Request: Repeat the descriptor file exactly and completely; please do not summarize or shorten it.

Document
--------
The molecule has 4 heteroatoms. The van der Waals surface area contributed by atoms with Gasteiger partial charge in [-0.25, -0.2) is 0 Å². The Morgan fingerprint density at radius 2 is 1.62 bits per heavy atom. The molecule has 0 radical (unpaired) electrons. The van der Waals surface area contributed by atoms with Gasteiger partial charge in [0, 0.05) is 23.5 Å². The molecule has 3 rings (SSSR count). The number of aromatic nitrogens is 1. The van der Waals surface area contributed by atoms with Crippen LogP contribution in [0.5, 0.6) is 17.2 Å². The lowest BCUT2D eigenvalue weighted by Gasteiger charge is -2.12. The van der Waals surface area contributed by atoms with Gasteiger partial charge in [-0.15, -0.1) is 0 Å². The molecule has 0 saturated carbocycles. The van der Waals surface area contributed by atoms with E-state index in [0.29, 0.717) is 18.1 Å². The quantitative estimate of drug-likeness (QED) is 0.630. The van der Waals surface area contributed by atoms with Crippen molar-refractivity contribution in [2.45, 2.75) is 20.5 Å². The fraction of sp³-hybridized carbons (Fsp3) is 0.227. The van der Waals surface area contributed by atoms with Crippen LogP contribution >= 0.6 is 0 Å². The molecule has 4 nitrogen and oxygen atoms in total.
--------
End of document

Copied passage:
The molecule has 4 heteroatoms. The van der Waals surface area contributed by atoms with Gasteiger partial charge in [-0.25, -0.2) is 0 Å². The Morgan fingerprint density at radius 2 is 1.62 bits per heavy atom. The molecule has 0 radical (unpaired) electrons. The van der Waals surface area contributed by atoms with Gasteiger partial charge in [0, 0.05) is 23.5 Å². The molecule has 3 rings (SSSR count). The number of aromatic nitrogens is 1. The van der Waals surface area contributed by atoms with Crippen LogP contribution in [0.5, 0.6) is 17.2 Å². The lowest BCUT2D eigenvalue weighted by Gasteiger charge is -2.12. The van der Waals surface area contributed by atoms with Gasteiger partial charge in [-0.15, -0.1) is 0 Å². The molecule has 0 saturated carbocycles. The van der Waals surface area contributed by atoms with E-state index in [0.29, 0.717) is 18.1 Å². The quantitative estimate of drug-likeness (QED) is 0.630. The van der Waals surface area contributed by atoms with Crippen molar-refractivity contribution in [2.45, 2.75) is 20.5 Å². The fraction of sp³-hybridized carbons (Fsp3) is 0.227. The van der Waals surface area contributed by atoms with Crippen LogP contribution >= 0.6 is 0 Å². The molecule has 4 nitrogen and oxygen atoms in total.